Healthapalooza to focus on student health and safety

Healthapalooza, an event organized by the Office of Health Promotion in conjunction with many other departments on campus, will be taking over the newly configured O’Neill Plaza, Friday Sept.21 from 11:00am to 2:00pm.

“The purpose is to promote student health and safety, as well as the resources available and ways to be healthy on campus,” Meaghan Wostbrock, A&S'13, a Healthapalooza volunteer, said. This year’s event will focus on the theme of being safe and being part of a community, in addition to being healthy.

“Our tagline for this year is Be Healthy, Be Safe, Be Together. We are just trying to keep the awareness up of students that health, safety, and wellness are things to be thinking about in addition to classes and everything else on students’ minds,” Robyn Priest, associate director in the Office of Health Promotion, said. “There are a lot of great resources on campus to support students as they are trying to become healthier and safer.”

Students will be able to sign up for a session with a massage therapist and explore various tables set up with representatives from different health and safety departments on campus as well as participate in health-related demonstrations.

Eagle EMS will be offering quick CPR demos and teaching people how to perform it on a dummy. The Environmental Health and Safety department are going to giving students a hands-on way of learning to use a fire extinguisher on real fire.

“Which I think is great because I think if I were in a fire, I probably wouldn’t know how to operate one and when you’re in an emergency, it’s not a great time to figure it out,” Priest said of the fire extinguisher demo.

Veggie burgers and herbal ice teas are being given out for free by BC Dining Services. BCPD are going to do Fatal Vision Goggles tests as a way to talk to students about drinking and driving. The goggles are intended to mimic the impairment effects of intoxication.

Emergency Management, which handles the communication to students about weather and other emergencies, will have information about some of the programs they run and how to be prepared the case of an emergency.

Yoga demonstrations, as well as sessions, will be provided by Campus Recreation and Campus Ministry will be offering a seated guided meditation.

“We are giving out this thing the day of the event called a Roadmap and on the front it has a campus map. It actually has a list of all the departments that are having a station at Healthapalooza this year,” Priest said. A star on the map, normally indicating "You are here" will be replaced with a "We are here." The idea, Priest said, is that we are here together and the offices are all here to be supportive in the students’ journeys towards better health.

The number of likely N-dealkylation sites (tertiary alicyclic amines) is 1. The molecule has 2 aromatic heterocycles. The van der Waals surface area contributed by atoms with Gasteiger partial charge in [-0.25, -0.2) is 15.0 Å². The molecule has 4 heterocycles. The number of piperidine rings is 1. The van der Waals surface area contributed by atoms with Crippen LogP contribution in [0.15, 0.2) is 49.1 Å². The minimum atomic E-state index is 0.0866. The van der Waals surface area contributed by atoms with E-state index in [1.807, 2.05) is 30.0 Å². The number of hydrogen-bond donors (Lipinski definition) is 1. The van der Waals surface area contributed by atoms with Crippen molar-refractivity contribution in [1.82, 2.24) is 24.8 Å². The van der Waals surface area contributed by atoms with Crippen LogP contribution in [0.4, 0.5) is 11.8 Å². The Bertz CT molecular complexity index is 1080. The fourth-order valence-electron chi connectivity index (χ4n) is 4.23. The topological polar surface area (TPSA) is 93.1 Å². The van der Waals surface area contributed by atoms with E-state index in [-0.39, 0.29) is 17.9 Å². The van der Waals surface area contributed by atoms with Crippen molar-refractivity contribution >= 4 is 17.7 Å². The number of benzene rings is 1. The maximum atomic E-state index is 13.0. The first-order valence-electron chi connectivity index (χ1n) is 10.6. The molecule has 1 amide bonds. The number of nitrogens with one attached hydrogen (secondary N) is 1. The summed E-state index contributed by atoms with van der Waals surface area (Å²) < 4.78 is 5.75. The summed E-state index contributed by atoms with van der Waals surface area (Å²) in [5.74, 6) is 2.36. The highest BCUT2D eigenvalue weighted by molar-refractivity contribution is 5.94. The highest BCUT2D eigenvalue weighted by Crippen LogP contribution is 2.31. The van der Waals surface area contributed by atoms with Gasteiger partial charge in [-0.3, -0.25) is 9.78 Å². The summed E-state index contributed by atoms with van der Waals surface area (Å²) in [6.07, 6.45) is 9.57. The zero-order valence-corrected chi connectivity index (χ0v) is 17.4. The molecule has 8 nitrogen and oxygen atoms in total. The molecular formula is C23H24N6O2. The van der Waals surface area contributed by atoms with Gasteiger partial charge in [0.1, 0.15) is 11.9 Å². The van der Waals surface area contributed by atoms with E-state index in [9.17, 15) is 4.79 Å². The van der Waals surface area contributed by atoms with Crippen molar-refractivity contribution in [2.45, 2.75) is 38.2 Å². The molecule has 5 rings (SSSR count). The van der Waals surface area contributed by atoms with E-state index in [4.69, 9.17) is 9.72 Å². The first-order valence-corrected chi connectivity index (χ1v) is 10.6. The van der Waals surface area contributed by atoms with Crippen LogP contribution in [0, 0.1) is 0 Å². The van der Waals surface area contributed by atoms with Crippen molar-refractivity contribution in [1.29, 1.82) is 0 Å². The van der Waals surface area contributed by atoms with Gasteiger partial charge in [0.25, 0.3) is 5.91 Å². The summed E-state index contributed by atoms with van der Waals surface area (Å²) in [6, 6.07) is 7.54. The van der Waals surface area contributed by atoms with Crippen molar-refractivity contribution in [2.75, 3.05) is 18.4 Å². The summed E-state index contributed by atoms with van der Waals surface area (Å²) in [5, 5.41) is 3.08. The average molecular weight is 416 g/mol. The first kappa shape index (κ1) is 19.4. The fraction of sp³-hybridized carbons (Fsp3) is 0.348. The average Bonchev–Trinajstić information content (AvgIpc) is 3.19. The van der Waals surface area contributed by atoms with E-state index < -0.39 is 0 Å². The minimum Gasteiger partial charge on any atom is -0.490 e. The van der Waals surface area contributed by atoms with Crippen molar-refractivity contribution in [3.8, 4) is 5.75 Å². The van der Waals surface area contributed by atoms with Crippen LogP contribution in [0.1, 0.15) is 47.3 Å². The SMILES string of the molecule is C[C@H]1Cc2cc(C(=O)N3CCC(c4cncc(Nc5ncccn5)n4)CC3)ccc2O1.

The back of the map will have a scavenger hunt for the day. Students will need to collect four different stickers from the various stations to receive a free T-shirt.

“Our office is launching our health campaign. Last year it was Be Chill—the stress reduction campaign, and this year it’s called Sweet Dreamzz,” Priest said. With the tagline as “Sleep for Health, Sleep Smart, Sleep for Eight,” the aim is to promote sleep habits of good quality and quantity for students and explaining what the health impacts are of not getting enough sleep.

As part of the campaign, the office will be handing out stress balls shaped as sheep, earplugs, and eye masks.

The campaign will be a yearlong one, featuring speaker Roxanne Prichard, a professor at University of St. Thomas in Minnesota who will be sharing her research about sleep on Oct. 4, in addition to various weekly tabling events and visual components through the Office of Health Promotion’s Facebook page, as well as flyer postings.

New to the office is the "Health Coach" program which is a team of students who have gone through an application, interviewing, and training process to be able to provide one-on-one health sessions for their peers, which includes conducting an individual health plan (iHP).

“Students register online for an iHP, they get paired with a  peer—a health coach,” Priest said, “the student would ask them about different areas of their life in terms of health, nutrition, safety, academics, alcohol, relationships, time management, and stress.” The health coaches can help the students with prioritizing what they want to improve, with goal setting, and providing them with some strategies as well as resources on campus.

The Office of Health Promotion will also be continuing its Be Well lunch series which students can register for ahead of time. The series includes a free lunch and a speaker on a specific health-related topic.

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